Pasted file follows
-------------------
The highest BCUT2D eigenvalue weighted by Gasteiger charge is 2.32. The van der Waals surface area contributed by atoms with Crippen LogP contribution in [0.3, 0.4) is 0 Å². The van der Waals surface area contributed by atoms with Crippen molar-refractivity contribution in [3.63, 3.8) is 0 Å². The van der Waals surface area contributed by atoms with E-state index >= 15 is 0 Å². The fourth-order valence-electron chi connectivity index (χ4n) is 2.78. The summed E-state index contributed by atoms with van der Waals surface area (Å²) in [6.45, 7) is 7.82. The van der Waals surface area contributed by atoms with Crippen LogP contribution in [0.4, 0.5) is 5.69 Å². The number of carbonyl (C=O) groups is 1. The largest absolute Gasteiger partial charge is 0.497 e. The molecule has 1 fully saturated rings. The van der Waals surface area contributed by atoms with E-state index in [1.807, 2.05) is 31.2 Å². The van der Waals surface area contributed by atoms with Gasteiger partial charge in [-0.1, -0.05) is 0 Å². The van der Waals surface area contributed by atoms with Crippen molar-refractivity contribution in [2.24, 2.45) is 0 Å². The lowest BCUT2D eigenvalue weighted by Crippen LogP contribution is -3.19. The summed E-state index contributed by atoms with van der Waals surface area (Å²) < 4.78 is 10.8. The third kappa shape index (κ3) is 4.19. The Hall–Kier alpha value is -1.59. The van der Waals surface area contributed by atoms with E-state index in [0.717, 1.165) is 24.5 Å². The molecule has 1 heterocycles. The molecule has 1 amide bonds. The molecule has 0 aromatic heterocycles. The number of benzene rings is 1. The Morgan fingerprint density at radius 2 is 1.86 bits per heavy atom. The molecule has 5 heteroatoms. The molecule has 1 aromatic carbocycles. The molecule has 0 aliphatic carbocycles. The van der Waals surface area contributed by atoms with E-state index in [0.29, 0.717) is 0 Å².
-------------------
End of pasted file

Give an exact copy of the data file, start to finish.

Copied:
The highest BCUT2D eigenvalue weighted by Gasteiger charge is 2.32. The van der Waals surface area contributed by atoms with Crippen LogP contribution in [0.3, 0.4) is 0 Å². The van der Waals surface area contributed by atoms with Crippen molar-refractivity contribution in [3.63, 3.8) is 0 Å². The van der Waals surface area contributed by atoms with E-state index >= 15 is 0 Å². The fourth-order valence-electron chi connectivity index (χ4n) is 2.78. The summed E-state index contributed by atoms with van der Waals surface area (Å²) in [6.45, 7) is 7.82. The van der Waals surface area contributed by atoms with Crippen LogP contribution in [0.4, 0.5) is 5.69 Å². The number of carbonyl (C=O) groups is 1. The largest absolute Gasteiger partial charge is 0.497 e. The molecule has 1 fully saturated rings. The van der Waals surface area contributed by atoms with E-state index in [1.807, 2.05) is 31.2 Å². The van der Waals surface area contributed by atoms with Gasteiger partial charge in [-0.1, -0.05) is 0 Å². The van der Waals surface area contributed by atoms with Crippen molar-refractivity contribution in [2.24, 2.45) is 0 Å². The lowest BCUT2D eigenvalue weighted by Crippen LogP contribution is -3.19. The summed E-state index contributed by atoms with van der Waals surface area (Å²) < 4.78 is 10.8. The third kappa shape index (κ3) is 4.19. The Hall–Kier alpha value is -1.59. The van der Waals surface area contributed by atoms with E-state index in [0.717, 1.165) is 24.5 Å². The molecule has 1 heterocycles. The molecule has 1 amide bonds. The molecule has 0 aromatic heterocycles. The number of benzene rings is 1. The Morgan fingerprint density at radius 2 is 1.86 bits per heavy atom. The molecule has 5 heteroatoms. The molecule has 1 aromatic carbocycles. The molecule has 0 aliphatic carbocycles. The van der Waals surface area contributed by atoms with E-state index in [0.29, 0.717) is 0 Å².